Framing a public health approach to gambling harms in Wales: Challenges and opportunities

Joint work published by a team led by Prof Robert Rogers, Bangor University, with colleagues from Public Health Wales, Heather Wardle Research Ltd and Swansea University highlights the widespread harms that gambling can cause, not only for those who gamble, but also for families, friends and communities. Gambling is increasingly being recognised as a public health priority.

The work consists of two reports published in January 2019:

1. Gambling as a public health issue in Wales is jointly published by Bangor University and Public Health Wales, and provides an overview of gambling as a public health issue in Wales. Click to view the report and the infographic.
2. Framing a public health approach to gambling harms in Wales: Challenges and opportunities is a longer and more detailed report independently published by Bangor University which provides detailed analysis of what we know about gambling in Wales, salient aspects of the current policy debate around gambling (machines, advertising and technology), the nature of gambling harms, public health approaches to gambling, harm-minimisation and a discussion of the policy repertoire for Great Britain and Wales. Bangor University has also created an interactive risk-index map to accompany the report.

Exploring area-based vulnerability to gambling-related harm across Wales

To help explore how the risk for gambling harms vary across Welsh communities, the team commissioned Geofutures Ltd to develop a gambling harm risk-index map. The map shows how social, health and economic risk factors for gambling harms are likely distributed across Wales. It does not show where gambling problems occur. Geo-spatial mapping of this kind illustrates only an estimated probabilistic risk of gambling problems among the population based upon the strength of associations reported in the literature. The map indicates where in Wales there are greater numbers of people who are potentially vulnerable to experiencing gambling harms.

View the risk-index maps and explore different areas of Wales

The aim of the risk map is to help licensing authorities and industry operators to produce local area risk assessments (that are now a regulatory requirement), and to use this understanding of local area risk to protect vulnerable people from harm by developing appropriate policies and procedures. The map is based upon population numbers with demographic and socio-economic features that confer risk for gambling harms, and not localised prevalence rates.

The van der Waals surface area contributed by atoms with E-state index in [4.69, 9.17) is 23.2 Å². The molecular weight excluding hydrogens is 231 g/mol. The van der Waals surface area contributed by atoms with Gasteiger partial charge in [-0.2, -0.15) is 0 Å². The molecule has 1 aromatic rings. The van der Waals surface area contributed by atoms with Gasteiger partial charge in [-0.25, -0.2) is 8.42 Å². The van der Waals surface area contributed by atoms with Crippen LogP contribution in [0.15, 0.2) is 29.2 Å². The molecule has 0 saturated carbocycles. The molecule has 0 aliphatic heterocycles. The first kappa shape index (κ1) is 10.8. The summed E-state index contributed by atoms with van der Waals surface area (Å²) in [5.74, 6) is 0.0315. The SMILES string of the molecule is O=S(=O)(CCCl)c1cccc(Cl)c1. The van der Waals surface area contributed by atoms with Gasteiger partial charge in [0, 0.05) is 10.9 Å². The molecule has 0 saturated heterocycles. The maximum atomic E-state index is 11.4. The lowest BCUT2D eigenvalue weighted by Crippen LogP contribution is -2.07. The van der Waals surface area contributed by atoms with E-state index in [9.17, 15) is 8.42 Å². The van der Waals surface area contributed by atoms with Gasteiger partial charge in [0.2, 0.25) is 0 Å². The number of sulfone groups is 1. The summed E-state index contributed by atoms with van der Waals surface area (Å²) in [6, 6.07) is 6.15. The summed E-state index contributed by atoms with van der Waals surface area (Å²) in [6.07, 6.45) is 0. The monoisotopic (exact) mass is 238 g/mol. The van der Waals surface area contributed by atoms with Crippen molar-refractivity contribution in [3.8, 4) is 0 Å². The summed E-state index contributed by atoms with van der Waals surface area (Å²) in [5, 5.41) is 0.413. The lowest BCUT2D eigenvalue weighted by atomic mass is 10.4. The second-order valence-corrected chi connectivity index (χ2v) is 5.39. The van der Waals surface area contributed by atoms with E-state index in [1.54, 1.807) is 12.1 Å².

Full details of how the map was created and an outline of the type of data used including their strengths and weaknesses can be viewed in the accompanying technical report

The map is currently only availabile in English, if you would like to discuss the map in Welsh, please get in touch with one of the authors below.

Authors

Authors of this work include:

  • Prof Robert Rogers, School of Psychology, Bangor University (r.rogers@bangor.ac.uk)
  • Dr Heather Wardle, Faculty of Public Health and Policy, London School of Hygiene and Tropical Medicine (and Heather Wardle Research)
  • Dr Catherine Sharp, School of Health Sciences, Bangor University
  • Prof Simon Dymond, School of Psychology, Swansea University
  • Dr Timothy Davies, School of Psychology, Bangor University
  • Prof Karen Hughes, Policy and International, Directorate, Public Health Wales & School of Health Sciences, Bangor University
  • Sara Wood, Policy and International Directorate, Public Health Wales
  • Prof Mark Bellis, Policy and International Directorate, Public Health Wales & School of Health Sciences, Bangor University

This work was commissioned and funded by Public Health Wales. Public Health Wales is an NHS organisation providing professionally independent public health advice and services to protect and improve the health and wellbeing of the population of Wales. Production of this report was funded by Public Health Wales. However, the views in this report are entirely those of the authors and should not be assumed to be the same as those of Public Health Wales.